Wuthering weather is kind of a duplicitous word pair. Wuthering is a Yorkshire word referring to turbulent weather. So maybe the title of this post ought to be simply "Wuthering." Maybe Withering Wuthering? Whatever.
The current NWS AFD has some pretty stark language in it. Here are the relevant excerpts from the Weather Wonk capital letter psychobabble:
WET CONDITIONS RETURN TO PORTIONS OF EASTERN IDAHO TODAY AS A PACIFIC SYSTEM SLIDES INTO THE REGION. SHOWERS AND THUNDERSTORMS ARE FORECAST TO PRODUCE LOCALLY HEAVY RAINS TODAY. SMALL HAIL AND GUSTY WINDS ARE ALSO POSSIBLE. SO NEXT 48 HOURS VERY RAINY. TEMPERATURES COOL TO 20 TO 35 DEG F BELOW NORMAL. THIS COULD ALSO PRODUCE SNOW ACCUMULATION...UNSTABLE MOIST AIR COULD LEAD TO SOME HEAVY DOWNPOURS ON ALREADY SATURATED SOIL THAT MAY EXACERBATE CURRENT MAIN STEM FLOODING ALONG THE UPPER SNAKE RIVER SYSTEM...SO HAVE ISSUED FLASH FLOOD WATCH FOR PORTIONS OF THE FORECAST AREA.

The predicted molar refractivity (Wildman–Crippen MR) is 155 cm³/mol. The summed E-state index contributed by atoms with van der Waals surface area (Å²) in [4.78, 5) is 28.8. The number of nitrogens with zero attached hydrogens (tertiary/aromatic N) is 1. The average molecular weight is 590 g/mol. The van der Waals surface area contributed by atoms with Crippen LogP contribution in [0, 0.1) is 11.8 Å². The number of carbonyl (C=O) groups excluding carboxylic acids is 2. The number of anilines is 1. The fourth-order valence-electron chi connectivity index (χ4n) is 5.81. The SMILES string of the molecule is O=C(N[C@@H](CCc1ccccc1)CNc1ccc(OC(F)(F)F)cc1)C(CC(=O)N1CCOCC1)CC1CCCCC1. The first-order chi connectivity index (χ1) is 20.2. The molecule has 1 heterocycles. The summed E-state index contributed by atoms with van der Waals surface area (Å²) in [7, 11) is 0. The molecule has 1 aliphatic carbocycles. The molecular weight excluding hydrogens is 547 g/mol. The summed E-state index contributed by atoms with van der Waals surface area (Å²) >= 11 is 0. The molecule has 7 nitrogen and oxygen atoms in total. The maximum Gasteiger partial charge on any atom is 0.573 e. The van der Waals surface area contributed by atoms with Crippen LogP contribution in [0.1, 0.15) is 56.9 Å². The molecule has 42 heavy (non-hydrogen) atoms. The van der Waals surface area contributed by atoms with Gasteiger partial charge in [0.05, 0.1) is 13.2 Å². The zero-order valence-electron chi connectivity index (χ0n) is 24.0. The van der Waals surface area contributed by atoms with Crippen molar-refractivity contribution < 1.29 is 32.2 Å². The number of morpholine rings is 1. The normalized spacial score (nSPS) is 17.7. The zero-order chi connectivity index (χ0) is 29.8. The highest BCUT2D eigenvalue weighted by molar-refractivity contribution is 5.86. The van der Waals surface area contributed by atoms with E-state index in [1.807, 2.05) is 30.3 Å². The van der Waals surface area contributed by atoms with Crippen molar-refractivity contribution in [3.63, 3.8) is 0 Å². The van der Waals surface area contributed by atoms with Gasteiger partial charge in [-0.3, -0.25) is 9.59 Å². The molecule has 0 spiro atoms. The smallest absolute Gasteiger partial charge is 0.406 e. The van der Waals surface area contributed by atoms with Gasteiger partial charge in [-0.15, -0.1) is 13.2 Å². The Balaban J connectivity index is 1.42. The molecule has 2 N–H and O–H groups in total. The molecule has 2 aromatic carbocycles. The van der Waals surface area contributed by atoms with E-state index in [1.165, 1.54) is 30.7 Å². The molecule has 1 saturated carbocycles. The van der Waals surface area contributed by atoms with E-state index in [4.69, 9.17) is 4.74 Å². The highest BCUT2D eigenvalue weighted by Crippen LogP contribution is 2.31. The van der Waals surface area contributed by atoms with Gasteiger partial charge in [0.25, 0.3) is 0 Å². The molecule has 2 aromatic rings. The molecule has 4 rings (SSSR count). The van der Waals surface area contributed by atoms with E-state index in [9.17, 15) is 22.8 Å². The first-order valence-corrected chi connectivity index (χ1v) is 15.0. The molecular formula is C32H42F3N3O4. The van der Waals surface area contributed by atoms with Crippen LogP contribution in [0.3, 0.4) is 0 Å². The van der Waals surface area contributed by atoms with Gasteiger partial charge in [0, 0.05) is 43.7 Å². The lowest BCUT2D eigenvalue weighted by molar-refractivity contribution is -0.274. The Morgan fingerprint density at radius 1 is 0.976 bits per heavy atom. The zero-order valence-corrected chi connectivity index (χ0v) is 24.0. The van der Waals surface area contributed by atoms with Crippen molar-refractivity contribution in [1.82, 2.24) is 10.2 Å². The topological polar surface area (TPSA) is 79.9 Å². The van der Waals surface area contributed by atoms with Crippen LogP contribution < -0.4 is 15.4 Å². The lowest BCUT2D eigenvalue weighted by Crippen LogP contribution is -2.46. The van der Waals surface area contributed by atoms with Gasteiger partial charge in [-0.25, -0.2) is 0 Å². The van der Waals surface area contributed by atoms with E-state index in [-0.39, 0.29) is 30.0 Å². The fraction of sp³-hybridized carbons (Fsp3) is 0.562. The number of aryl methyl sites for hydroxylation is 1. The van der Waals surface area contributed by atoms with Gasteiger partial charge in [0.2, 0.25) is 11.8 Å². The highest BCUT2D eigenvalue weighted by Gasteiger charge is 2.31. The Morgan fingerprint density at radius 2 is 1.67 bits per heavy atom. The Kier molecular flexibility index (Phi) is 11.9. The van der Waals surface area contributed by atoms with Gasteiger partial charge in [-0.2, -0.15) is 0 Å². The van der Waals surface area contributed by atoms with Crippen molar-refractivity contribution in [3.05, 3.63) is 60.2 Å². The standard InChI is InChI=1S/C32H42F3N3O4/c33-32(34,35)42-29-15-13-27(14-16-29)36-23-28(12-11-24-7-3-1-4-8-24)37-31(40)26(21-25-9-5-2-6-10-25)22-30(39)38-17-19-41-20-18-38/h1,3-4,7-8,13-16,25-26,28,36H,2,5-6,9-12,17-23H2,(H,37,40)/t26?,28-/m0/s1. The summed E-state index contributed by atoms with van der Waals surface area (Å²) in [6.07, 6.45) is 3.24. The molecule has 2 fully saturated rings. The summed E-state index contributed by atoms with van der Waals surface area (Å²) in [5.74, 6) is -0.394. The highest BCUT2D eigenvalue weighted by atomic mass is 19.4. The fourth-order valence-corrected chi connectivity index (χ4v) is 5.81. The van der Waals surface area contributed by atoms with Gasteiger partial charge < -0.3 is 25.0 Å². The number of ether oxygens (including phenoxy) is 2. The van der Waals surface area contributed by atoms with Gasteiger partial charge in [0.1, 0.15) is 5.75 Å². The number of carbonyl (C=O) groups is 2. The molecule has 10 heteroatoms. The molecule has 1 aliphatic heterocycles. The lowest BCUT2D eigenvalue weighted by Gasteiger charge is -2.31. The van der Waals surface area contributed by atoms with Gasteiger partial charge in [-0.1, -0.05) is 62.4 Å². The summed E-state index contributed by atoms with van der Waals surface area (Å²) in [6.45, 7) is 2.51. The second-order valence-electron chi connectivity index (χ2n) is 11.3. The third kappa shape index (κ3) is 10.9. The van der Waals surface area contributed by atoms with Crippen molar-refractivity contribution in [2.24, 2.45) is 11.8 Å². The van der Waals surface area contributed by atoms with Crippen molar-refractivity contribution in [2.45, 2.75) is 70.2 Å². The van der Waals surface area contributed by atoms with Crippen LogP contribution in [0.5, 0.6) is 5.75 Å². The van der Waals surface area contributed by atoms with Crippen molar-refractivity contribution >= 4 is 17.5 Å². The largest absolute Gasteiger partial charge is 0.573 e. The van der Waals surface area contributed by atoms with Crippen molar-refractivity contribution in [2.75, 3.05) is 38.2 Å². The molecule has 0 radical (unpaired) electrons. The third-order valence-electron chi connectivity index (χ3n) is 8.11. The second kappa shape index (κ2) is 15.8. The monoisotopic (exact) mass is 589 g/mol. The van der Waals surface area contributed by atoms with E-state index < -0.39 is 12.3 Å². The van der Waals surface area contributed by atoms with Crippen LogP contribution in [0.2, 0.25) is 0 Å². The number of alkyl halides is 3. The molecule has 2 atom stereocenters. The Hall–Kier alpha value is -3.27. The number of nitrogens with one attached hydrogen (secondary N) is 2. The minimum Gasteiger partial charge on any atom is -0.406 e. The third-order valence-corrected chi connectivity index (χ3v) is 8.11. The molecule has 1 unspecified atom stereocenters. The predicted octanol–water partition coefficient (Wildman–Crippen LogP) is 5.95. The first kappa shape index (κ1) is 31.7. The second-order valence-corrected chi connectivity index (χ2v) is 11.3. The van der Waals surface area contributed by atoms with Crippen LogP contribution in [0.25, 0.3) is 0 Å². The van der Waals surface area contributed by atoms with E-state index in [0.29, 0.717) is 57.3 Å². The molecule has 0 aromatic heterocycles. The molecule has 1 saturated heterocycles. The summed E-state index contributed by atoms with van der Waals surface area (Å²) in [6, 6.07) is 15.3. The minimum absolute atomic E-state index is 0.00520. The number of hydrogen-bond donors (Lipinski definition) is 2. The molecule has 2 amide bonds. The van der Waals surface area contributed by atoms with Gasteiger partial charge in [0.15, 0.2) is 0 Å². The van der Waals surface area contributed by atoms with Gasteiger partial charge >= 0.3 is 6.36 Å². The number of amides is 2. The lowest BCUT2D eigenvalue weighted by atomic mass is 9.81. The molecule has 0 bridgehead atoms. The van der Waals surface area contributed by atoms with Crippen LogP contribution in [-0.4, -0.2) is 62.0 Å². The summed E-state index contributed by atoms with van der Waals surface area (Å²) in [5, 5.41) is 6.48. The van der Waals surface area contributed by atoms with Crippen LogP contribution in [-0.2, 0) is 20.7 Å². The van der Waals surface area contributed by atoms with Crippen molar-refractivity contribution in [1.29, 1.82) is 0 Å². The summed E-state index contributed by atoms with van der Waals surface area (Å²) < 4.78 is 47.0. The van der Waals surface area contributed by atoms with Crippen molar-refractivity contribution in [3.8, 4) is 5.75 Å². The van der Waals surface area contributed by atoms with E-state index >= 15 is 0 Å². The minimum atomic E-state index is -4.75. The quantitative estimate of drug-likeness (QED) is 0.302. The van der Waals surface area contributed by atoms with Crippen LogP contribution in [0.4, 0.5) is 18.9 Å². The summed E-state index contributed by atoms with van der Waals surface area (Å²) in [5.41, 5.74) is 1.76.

Sounds real cheery, eh? It's definitely "wuthering" in the sense the word was used on the Elizabethan Yorkshire moors. At least we're not going to be camped in it until next Tuesday night. We have the distinct pleasure of watching this Withering Wuthering Whatever Weather from the cozy confines of a real house with a gas heater!
A phrase we coined recently and used a lot on our most recent wet trip: "This ain't no smore weather" eventually morphed into "Smore no more, watch it pour."
In the three graphics below, you will see the situation. The jetstream is almost perfectly zonal and taking bulls-eye aim right at Idaho. Meanwhile, there is a very ample and large supply of water vapor being entrained from Siberia and, to some degree from the Asian subtropics. It looks like we will be getting breaks every now and then but until this pattern changes the predominant forecast will be simple: Wet, wet, wet and, oh by the way, did we tell you it is going to be wet?